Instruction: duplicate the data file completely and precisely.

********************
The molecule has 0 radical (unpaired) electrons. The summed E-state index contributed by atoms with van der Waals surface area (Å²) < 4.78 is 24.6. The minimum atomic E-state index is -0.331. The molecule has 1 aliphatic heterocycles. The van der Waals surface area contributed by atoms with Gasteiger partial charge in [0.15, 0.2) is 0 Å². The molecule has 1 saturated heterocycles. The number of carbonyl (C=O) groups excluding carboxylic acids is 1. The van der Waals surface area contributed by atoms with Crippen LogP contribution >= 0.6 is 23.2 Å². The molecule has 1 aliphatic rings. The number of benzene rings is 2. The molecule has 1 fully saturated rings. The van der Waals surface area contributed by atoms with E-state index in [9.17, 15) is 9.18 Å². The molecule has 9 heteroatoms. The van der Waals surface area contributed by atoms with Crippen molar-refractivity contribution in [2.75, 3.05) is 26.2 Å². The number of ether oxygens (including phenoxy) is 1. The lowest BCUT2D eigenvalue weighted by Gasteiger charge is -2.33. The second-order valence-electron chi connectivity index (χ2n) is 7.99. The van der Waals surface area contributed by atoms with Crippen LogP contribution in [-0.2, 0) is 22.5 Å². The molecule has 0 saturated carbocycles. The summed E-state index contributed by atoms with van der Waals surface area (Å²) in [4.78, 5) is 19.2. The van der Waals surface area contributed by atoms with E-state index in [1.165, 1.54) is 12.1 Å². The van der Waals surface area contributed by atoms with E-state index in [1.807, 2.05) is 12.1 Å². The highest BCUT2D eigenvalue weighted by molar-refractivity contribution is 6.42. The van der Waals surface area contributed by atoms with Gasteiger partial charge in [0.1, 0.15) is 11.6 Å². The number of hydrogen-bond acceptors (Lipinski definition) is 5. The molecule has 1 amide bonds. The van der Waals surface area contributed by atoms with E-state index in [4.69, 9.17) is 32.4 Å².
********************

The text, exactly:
The molecule has 0 radical (unpaired) electrons. The summed E-state index contributed by atoms with van der Waals surface area (Å²) < 4.78 is 24.6. The minimum atomic E-state index is -0.331. The molecule has 1 aliphatic heterocycles. The van der Waals surface area contributed by atoms with Gasteiger partial charge in [0.15, 0.2) is 0 Å². The molecule has 1 saturated heterocycles. The number of carbonyl (C=O) groups excluding carboxylic acids is 1. The van der Waals surface area contributed by atoms with Crippen LogP contribution >= 0.6 is 23.2 Å². The molecule has 1 aliphatic rings. The number of benzene rings is 2. The molecule has 1 fully saturated rings. The van der Waals surface area contributed by atoms with E-state index in [9.17, 15) is 9.18 Å². The molecule has 9 heteroatoms. The van der Waals surface area contributed by atoms with Crippen molar-refractivity contribution in [2.75, 3.05) is 26.2 Å². The number of ether oxygens (including phenoxy) is 1. The lowest BCUT2D eigenvalue weighted by Gasteiger charge is -2.33. The second-order valence-electron chi connectivity index (χ2n) is 7.99. The van der Waals surface area contributed by atoms with Crippen LogP contribution in [-0.2, 0) is 22.5 Å². The molecule has 0 saturated carbocycles. The summed E-state index contributed by atoms with van der Waals surface area (Å²) in [4.78, 5) is 19.2. The van der Waals surface area contributed by atoms with E-state index in [1.165, 1.54) is 12.1 Å². The van der Waals surface area contributed by atoms with E-state index in [1.807, 2.05) is 12.1 Å². The highest BCUT2D eigenvalue weighted by molar-refractivity contribution is 6.42. The van der Waals surface area contributed by atoms with Gasteiger partial charge in [0.1, 0.15) is 11.6 Å². The number of hydrogen-bond acceptors (Lipinski definition) is 5. The molecule has 1 amide bonds. The van der Waals surface area contributed by atoms with E-state index in [4.69, 9.17) is 32.4 Å².